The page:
3. As the gymnast arrives at each new spot, they crouch down to pick up the additional beanbag, place it on one knee in a one-foot balance, hold the position still for three seconds, and then crouch down to place it back on the floor.
  4. If a student is struggling, they can remove the beanbag from their head and start by only balancing the beanbags on each spot.

Top tip

Encourage the gymnast to use both their right and their left leg to balance.

Simple routines are a great idea for older primary children.

Activity 4 – Ladder Spring

While this activity requires more equipment than the others, it’s sure to become a class favourite. Students spring along the ladder with quick feet, almost like hurdles. This activity develops the spring skill and helps kids prepare for backhand springs, balance beams and more.


  • Floor space
  • A floor ladder, or small foam blocks.


  1. Lay out the floor ladder or foam blocks so they create a ladder on the floor.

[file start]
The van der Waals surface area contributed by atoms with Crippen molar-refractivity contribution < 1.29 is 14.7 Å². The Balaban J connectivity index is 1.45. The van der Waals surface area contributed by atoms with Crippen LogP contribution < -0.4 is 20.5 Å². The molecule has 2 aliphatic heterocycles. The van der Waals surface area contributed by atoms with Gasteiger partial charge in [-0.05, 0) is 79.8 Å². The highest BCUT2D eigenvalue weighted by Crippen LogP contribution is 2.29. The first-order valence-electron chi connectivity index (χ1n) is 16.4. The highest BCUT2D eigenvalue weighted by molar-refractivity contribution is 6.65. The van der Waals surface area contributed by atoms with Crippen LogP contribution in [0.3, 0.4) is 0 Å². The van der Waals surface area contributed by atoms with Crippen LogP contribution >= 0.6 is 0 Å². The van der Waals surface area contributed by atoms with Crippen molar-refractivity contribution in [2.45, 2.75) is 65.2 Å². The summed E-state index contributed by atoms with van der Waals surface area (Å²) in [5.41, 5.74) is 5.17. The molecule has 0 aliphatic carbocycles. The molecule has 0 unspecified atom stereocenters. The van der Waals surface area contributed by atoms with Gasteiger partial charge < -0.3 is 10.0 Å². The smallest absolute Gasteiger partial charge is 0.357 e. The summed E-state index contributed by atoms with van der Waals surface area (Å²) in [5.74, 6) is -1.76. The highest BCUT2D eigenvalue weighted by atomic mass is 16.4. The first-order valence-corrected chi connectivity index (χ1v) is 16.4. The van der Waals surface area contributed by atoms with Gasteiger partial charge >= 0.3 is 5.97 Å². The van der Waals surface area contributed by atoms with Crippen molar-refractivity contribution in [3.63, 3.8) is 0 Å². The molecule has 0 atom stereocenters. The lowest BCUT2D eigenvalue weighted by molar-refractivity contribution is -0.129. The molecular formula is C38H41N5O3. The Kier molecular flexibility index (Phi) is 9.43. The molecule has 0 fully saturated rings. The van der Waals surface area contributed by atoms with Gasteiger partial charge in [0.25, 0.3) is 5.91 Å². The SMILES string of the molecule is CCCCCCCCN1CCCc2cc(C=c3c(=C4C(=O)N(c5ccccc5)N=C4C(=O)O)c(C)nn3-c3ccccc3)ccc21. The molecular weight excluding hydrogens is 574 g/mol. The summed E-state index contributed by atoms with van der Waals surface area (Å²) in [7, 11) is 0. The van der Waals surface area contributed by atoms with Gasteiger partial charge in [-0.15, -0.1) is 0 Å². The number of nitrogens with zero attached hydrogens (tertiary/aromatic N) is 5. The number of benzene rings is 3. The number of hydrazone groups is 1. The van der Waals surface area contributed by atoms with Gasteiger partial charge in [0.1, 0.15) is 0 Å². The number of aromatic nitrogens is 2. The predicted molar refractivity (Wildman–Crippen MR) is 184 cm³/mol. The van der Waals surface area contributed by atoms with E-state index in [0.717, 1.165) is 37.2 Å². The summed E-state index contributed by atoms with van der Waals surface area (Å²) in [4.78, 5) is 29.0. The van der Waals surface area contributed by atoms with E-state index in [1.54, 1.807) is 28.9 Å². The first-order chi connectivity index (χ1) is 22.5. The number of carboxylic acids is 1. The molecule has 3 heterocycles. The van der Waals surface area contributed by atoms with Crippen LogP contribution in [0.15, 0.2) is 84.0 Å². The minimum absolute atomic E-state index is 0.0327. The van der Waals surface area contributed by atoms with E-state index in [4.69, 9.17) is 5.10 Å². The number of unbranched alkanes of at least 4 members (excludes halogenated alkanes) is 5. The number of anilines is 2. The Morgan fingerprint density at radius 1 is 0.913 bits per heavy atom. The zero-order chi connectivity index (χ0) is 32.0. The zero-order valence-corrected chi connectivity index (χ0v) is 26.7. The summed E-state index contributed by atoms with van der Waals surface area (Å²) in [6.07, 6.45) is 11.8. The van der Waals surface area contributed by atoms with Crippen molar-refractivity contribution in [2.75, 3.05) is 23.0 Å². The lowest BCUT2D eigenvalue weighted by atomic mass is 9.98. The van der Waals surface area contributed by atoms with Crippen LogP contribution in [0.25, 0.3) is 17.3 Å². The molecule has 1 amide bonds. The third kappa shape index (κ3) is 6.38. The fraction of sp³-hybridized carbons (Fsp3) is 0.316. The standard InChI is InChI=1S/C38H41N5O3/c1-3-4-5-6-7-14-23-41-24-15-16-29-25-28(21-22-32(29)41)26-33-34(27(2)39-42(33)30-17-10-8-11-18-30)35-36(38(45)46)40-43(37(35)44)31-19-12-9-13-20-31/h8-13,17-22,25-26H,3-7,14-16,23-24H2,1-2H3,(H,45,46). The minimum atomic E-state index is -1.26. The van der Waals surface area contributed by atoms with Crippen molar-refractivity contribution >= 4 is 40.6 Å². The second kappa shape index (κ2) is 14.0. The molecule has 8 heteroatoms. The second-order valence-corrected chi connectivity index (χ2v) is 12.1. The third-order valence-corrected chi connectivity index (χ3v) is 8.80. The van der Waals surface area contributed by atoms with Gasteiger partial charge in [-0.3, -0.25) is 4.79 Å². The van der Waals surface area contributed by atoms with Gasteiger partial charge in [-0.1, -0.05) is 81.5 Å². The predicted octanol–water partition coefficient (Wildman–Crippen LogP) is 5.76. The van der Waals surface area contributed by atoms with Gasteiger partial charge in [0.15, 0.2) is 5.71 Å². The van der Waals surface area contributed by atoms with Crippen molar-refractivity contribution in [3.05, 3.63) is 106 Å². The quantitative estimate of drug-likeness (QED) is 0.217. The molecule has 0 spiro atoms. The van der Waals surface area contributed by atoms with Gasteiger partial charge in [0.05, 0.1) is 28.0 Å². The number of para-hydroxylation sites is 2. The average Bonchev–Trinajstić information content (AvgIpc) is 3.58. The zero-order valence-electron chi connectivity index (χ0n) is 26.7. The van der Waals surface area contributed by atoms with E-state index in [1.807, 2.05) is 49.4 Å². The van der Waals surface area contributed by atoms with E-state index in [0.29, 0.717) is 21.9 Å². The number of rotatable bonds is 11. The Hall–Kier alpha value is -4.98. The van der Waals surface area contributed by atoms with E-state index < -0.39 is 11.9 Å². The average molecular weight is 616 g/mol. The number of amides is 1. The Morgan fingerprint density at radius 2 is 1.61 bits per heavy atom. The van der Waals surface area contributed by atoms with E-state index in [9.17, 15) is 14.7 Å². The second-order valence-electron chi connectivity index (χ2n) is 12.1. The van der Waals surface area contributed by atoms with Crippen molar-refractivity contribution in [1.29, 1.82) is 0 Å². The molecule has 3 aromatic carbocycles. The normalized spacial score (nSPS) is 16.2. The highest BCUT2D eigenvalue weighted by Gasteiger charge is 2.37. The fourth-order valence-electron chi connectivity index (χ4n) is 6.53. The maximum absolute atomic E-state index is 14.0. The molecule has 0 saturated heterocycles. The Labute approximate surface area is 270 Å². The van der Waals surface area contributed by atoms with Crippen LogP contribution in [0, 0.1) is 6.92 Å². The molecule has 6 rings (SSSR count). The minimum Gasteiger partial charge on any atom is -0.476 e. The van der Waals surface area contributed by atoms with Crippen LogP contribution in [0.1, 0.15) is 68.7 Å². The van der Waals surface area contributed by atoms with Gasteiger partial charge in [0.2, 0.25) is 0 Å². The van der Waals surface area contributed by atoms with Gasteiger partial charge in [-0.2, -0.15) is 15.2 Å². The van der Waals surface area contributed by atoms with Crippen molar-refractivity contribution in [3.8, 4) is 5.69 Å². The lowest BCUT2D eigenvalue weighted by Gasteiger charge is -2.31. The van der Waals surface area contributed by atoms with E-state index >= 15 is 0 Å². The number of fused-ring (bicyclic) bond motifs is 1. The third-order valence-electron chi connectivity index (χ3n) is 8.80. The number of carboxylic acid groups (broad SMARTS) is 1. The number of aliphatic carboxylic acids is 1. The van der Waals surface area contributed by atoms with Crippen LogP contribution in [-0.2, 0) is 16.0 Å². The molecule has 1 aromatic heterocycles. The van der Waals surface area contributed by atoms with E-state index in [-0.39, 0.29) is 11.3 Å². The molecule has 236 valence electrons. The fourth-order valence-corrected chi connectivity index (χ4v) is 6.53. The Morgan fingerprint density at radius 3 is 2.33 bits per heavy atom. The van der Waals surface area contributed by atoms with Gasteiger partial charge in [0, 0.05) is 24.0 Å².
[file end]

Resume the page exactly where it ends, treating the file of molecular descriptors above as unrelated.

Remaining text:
2. Students start at one end of the floor ladder and use both feet to jump over each of the rungs to land in the floor space before the next rung.
  3. As they land on the floor, the gymnast immediately rebounds and jumps over the next rung. They repeat this until they have reached the other end of the floor ladder.

Top tip

Show students how to push through their ankles and use an arm swing for balance. Additionally, they should bend their knees when they land.

Children can progress using aids such as video demonstrations.

Activity 5 – Row Row Row Your Boat

Row Row Row Your Boat is a partner activity that helps to develop the rotation skill. In this activity, the class will row away from and towards their partner in different directions, passing the “oars” between them. The rotation skill includes developing body management to move around your own axis through space. This could include movements such as twisting, turning, rolling and spinning.


  • Floor space
  • Variety of small apparatus, such as hoops, ropes, balls and ribbons.


  1. Encourage your students to pair up and then sit straddle facing each other with a gap between their feet.
  2. The first student, gymnast 1, holds a piece of small apparatus such as a hoop in their hands. This will act as the rowboat oar.
  3. They then rock backwards and forwards in straddle holding the small apparatus.